Immunity has emerged as a key player in neurodegenerative diseases such as amyotrophic lateral sclerosis, with recent studies documenting aberrant immune changes in patients and animal models. A challenging aspect of amyotrophic lateral sclerosis research is the heterogeneous nature of the disease. In this study, we investigate the associations between peripheral blood myeloid cell populations and clinical features characteristic of amyotrophic lateral sclerosis. Peripheral blood leukocytes from 23 healthy controls and 48 patients with amyotrophic lateral sclerosis were analysed to measure myeloid cell alterations. The proportion of monocytes (classical, intermediates and non-classical subpopulations) and neutrophils, as well as the expression of select surface markers, were quantitated using flow cytometry. Given the heterogeneous nature of amyotrophic lateral sclerosis, multivariable linear analyses were performed to investigate associations between patients' myeloid profile and clinical features, such as the Revised Amyotrophic Lateral Sclerosis Functional Rating Scale, bulbar subscore of the Revised Amyotrophic Lateral Sclerosis Functional Rating Scale, change in Revised Amyotrophic Lateral Sclerosis Functional Rating Scale over disease duration and respiratory function. We demonstrate a shift in monocyte subpopulations in patients with amyotrophic lateral sclerosis, with the ratio of classical to non-classical monocytes increased compared with healthy controls. In line with this, patients with greater disease severity, as determined by a lower Revised Amyotrophic Lateral Sclerosis Functional Rating Scale score, had reduced non-classical monocytes. Interestingly, patients with greater bulbar involvement had a reduction in the proportions of classical, intermediate and non-classical monocyte populations. We also revealed several notable associations between myeloid marker expression and clinical features in amyotrophic lateral sclerosis. CD16 expression on neutrophils was increased in patients with greater disease severity and a faster rate of disease progression, whereas HLA-DR expression on all monocyte populations was elevated in patients with greater respiratory impairment. This study demonstrates that patients with amyotrophic lateral sclerosis with distinct clinical features have differential myeloid cell signatures. Identified cell populations and markers may be candidates for targeted mechanistic studies and immunomodulation therapies in amyotrophic lateral sclerosis.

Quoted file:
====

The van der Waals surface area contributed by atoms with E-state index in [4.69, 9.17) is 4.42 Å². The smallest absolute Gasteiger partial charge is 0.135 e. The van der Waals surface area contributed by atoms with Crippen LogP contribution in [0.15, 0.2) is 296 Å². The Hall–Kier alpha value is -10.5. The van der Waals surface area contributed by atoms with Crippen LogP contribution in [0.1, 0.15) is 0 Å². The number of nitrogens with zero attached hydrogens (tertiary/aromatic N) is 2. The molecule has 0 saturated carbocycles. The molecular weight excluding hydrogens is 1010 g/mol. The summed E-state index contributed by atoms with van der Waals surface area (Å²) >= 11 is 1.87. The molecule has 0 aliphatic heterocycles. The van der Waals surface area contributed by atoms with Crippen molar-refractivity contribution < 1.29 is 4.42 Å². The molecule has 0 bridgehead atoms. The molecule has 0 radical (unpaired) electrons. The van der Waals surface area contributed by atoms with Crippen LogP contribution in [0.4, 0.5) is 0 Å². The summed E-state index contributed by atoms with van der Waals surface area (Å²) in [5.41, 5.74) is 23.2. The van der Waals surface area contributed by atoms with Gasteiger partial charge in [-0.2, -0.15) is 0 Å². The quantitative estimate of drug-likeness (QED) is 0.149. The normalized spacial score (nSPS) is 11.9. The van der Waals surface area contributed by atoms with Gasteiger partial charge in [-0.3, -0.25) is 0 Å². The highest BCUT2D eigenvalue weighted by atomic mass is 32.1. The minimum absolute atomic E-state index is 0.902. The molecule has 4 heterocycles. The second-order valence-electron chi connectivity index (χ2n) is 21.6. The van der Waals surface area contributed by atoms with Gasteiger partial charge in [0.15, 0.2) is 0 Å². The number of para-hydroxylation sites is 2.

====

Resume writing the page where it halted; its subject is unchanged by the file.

Keywords: amyotrophic lateral sclerosis; bulbar and respiratory; monocyte; neutrophil.
© The Author(s) (2020). Published by Oxford University Press on behalf of the Guarantors of Brain.